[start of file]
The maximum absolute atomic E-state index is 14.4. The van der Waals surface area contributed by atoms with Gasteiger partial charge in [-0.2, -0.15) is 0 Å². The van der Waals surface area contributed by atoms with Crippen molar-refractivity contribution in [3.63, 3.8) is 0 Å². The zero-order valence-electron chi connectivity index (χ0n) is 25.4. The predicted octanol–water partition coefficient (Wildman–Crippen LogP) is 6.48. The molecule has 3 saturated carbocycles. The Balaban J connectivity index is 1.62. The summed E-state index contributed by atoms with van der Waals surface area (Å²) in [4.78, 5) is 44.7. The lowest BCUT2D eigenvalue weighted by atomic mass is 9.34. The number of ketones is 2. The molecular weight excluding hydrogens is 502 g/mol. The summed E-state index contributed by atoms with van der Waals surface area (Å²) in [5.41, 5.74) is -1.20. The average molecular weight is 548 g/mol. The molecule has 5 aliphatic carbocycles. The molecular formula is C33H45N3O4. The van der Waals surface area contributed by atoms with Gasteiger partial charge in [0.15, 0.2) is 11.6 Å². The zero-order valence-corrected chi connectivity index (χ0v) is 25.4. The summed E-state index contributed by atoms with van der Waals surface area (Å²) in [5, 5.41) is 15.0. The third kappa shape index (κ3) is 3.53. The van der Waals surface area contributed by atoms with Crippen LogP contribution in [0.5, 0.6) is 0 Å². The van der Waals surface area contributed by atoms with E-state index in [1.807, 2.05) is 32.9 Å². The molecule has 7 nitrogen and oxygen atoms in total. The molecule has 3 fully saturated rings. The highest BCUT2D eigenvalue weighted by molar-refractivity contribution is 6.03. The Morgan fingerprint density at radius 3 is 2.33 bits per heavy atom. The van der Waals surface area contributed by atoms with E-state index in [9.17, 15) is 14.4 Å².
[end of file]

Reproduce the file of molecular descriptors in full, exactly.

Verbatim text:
The maximum absolute atomic E-state index is 14.4. The van der Waals surface area contributed by atoms with Gasteiger partial charge in [-0.2, -0.15) is 0 Å². The van der Waals surface area contributed by atoms with Crippen molar-refractivity contribution in [3.63, 3.8) is 0 Å². The zero-order valence-electron chi connectivity index (χ0n) is 25.4. The predicted octanol–water partition coefficient (Wildman–Crippen LogP) is 6.48. The molecule has 3 saturated carbocycles. The Balaban J connectivity index is 1.62. The summed E-state index contributed by atoms with van der Waals surface area (Å²) in [4.78, 5) is 44.7. The lowest BCUT2D eigenvalue weighted by atomic mass is 9.34. The number of ketones is 2. The molecular weight excluding hydrogens is 502 g/mol. The summed E-state index contributed by atoms with van der Waals surface area (Å²) in [5.41, 5.74) is -1.20. The average molecular weight is 548 g/mol. The molecule has 5 aliphatic carbocycles. The molecular formula is C33H45N3O4. The van der Waals surface area contributed by atoms with Gasteiger partial charge in [0.15, 0.2) is 11.6 Å². The zero-order valence-corrected chi connectivity index (χ0v) is 25.4. The summed E-state index contributed by atoms with van der Waals surface area (Å²) in [5, 5.41) is 15.0. The third kappa shape index (κ3) is 3.53. The van der Waals surface area contributed by atoms with Crippen LogP contribution in [0.5, 0.6) is 0 Å². The van der Waals surface area contributed by atoms with E-state index in [1.807, 2.05) is 32.9 Å². The molecule has 7 nitrogen and oxygen atoms in total. The molecule has 3 fully saturated rings. The highest BCUT2D eigenvalue weighted by molar-refractivity contribution is 6.03. The Morgan fingerprint density at radius 3 is 2.33 bits per heavy atom. The van der Waals surface area contributed by atoms with E-state index in [9.17, 15) is 14.4 Å².